Saudi Foreign Minister: 9/11 Lawsuit Bill ‘A Grave Danger to the International System’

FILE - In this Sept. 11, 2001 file photo, as seen from the New Jersey Turnpike near Kearny, N.J., smoke billows from the twin towers of the World Trade Center in New York after airplanes crashed into both towers. Saudi Arabia and its allies are warning that legislation allowing the …
AP Photo/Gene Boyars, File

The Sunni kingdom of Saudi Arabia has been lobbying American lawmakers to change the bipartisan law that allows the families of 9/11 victims and survivors of the tragedy to sue the Gulf Arab country in U.S. courts for any role it may have played in the 2001 attacks that killed nearly 3,000 people on American soil.

Under the law, the survivors and relatives of the victims are able to demand compensation if the Saudi government is proven to bear some responsibility for the deadly September 11, 2001, attacks that have left a scar on the American soul.

On Sunday, Saudi Foreign Minister (FM) Adel al-Jubeir revealed that he has been trying “to persuade” U.S. lawmakers “that there needs to be an amendment” to the Justice Against Sponsors of Terrorism Act (JASTA). He made the remark at a joint press conference with visiting U.S. Secretary of State John Kerry, reports Agence France-Presse (AFP).

“We believe the law, that curtails sovereign immunities, represents a grave danger to the international system,” also said the the Saudi FM, adding, “The United States is, by eroding this principle [sovereign immunity], opening the door for other countries to take similar steps and then before you know it international order becomes governed by the law of the jungle.”

Leaders of the GOP-controlled Congress, namely Senate Majority Leader Mitch McConnell (R-KY) and House Speaker Paul Ryan (R-WI), have indicated they are open to rewriting the bill, expressing buyer’s remorse soon after the bill became law in September.

“The question now becomes how do you go about amending the law,” declared Jubeir on Sunday, without explicitly outlining what the amendment would entail.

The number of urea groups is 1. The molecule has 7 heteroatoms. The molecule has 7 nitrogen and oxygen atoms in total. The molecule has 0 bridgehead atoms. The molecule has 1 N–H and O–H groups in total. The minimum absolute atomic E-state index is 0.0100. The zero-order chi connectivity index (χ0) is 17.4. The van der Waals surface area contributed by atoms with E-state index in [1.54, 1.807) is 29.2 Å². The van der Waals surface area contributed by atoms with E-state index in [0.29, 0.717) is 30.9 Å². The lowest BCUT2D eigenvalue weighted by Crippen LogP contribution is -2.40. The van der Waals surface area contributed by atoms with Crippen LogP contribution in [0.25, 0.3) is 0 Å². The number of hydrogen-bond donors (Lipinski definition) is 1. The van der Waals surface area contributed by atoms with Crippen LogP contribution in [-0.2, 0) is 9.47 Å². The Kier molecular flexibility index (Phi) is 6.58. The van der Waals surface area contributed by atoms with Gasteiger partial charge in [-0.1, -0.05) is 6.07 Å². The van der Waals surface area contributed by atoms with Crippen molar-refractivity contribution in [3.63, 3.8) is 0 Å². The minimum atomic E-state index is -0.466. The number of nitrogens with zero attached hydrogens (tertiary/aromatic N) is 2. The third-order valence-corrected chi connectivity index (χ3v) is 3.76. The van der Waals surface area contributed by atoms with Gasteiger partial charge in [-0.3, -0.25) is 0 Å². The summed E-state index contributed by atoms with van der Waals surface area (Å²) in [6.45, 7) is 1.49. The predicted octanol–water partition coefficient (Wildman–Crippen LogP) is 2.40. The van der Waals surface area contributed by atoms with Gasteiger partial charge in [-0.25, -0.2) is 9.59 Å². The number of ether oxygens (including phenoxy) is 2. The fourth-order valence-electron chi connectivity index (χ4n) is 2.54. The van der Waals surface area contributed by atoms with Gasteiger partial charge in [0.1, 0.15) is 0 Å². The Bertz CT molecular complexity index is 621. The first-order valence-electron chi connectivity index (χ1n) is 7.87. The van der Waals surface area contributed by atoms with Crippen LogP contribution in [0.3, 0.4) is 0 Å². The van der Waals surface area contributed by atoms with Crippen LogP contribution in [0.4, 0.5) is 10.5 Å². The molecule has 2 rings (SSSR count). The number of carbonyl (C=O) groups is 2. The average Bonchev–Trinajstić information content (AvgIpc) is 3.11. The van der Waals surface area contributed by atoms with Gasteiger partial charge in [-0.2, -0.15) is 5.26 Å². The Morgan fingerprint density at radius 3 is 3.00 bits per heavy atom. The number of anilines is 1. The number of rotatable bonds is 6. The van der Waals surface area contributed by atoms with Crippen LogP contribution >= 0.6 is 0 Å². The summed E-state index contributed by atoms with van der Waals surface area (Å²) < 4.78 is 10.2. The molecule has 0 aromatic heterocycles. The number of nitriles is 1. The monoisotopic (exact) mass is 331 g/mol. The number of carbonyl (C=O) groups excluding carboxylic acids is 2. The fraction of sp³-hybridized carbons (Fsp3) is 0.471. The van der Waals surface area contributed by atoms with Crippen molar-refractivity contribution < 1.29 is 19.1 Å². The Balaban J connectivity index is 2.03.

In a rare show of bipartisanship, Congress enacted JASTA into law in September despite President Barack Obama’s veto, which lawmakers managed override, marking the first and only time Congress has quashed a veto from the sitting president.

The Gulf Cooperation Council (GCC), a six-nation coalition of Gulf Arab states that includes Saudi Arabia as its most powerful member, denounced the bill’s passage, saying it “contravenes” sovereign immunity and “will create a grave precedent.”

Saudi Arabia and its allies threatened to retaliate against the United States over the law by curtailing economic relations and scaling back counterterrorism cooperation.

Various experts have warned that Saudi Arabia and its allies have the ability to “reduce valuable security and intelligence cooperation with longstanding ally Washington,” according to AFP.

JASTA “will have negative effects on international cooperation in the fight against terrorism,” warned Sheikh Abdullah bin Zayed al-Nahyan, foreign minister of Saudi ally and GCC member the United Arab Emirates (UAE).

The White House and the Pentagon have warned the contentious bill would place U.S. troops and interests at risk by opening up the United States to private lawsuits over its military operations abroad.

According to the Saudi FM, the United States would suffer the most from the erosion of sovereign immunity at the hands of JASTA.

Of the 19 al-Qaeda plane hijackers who carried out the 9/11 attacks, 15 considered Saudi Arabia their home.

However, the kingdom has denied any official ties to the 15 Saudi jihadis, notes the Saudi news outlet Al Arabiya.


Please let us know if you're having issues with commenting.